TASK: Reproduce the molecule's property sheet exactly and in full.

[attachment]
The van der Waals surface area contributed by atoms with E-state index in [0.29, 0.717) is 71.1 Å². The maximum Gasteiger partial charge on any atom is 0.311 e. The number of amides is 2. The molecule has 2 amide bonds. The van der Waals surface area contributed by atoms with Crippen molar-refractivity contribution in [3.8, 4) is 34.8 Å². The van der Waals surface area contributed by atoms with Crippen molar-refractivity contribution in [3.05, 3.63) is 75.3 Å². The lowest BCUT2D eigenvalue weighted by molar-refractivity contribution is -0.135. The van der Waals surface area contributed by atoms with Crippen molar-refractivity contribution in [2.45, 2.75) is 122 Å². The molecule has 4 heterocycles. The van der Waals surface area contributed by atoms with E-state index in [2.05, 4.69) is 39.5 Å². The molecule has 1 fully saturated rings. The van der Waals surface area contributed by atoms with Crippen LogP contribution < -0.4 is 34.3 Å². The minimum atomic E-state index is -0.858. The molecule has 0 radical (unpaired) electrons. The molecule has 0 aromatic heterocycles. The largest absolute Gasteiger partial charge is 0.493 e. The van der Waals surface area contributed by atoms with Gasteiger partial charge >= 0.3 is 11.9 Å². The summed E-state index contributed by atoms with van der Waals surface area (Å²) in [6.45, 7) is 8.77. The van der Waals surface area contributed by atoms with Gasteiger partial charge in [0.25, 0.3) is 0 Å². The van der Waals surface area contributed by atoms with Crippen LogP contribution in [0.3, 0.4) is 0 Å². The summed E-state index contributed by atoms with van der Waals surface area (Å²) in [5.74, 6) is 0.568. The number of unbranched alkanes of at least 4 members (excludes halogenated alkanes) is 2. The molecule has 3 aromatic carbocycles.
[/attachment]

The van der Waals surface area contributed by atoms with E-state index in [0.29, 0.717) is 71.1 Å². The maximum Gasteiger partial charge on any atom is 0.311 e. The number of amides is 2. The molecule has 2 amide bonds. The van der Waals surface area contributed by atoms with Crippen molar-refractivity contribution in [3.8, 4) is 34.8 Å². The van der Waals surface area contributed by atoms with Crippen molar-refractivity contribution in [3.05, 3.63) is 75.3 Å². The lowest BCUT2D eigenvalue weighted by molar-refractivity contribution is -0.135. The van der Waals surface area contributed by atoms with Crippen molar-refractivity contribution in [2.45, 2.75) is 122 Å². The molecule has 4 heterocycles. The van der Waals surface area contributed by atoms with E-state index in [2.05, 4.69) is 39.5 Å². The molecule has 1 fully saturated rings. The van der Waals surface area contributed by atoms with Crippen LogP contribution < -0.4 is 34.3 Å². The minimum atomic E-state index is -0.858. The molecule has 0 radical (unpaired) electrons. The molecule has 0 aromatic heterocycles. The largest absolute Gasteiger partial charge is 0.493 e. The van der Waals surface area contributed by atoms with Gasteiger partial charge >= 0.3 is 11.9 Å². The summed E-state index contributed by atoms with van der Waals surface area (Å²) in [6.45, 7) is 8.77. The van der Waals surface area contributed by atoms with Gasteiger partial charge in [0.25, 0.3) is 0 Å². The van der Waals surface area contributed by atoms with Crippen LogP contribution in [0.3, 0.4) is 0 Å². The summed E-state index contributed by atoms with van der Waals surface area (Å²) in [5.74, 6) is 0.568. The number of unbranched alkanes of at least 4 members (excludes halogenated alkanes) is 2. The molecule has 3 aromatic carbocycles.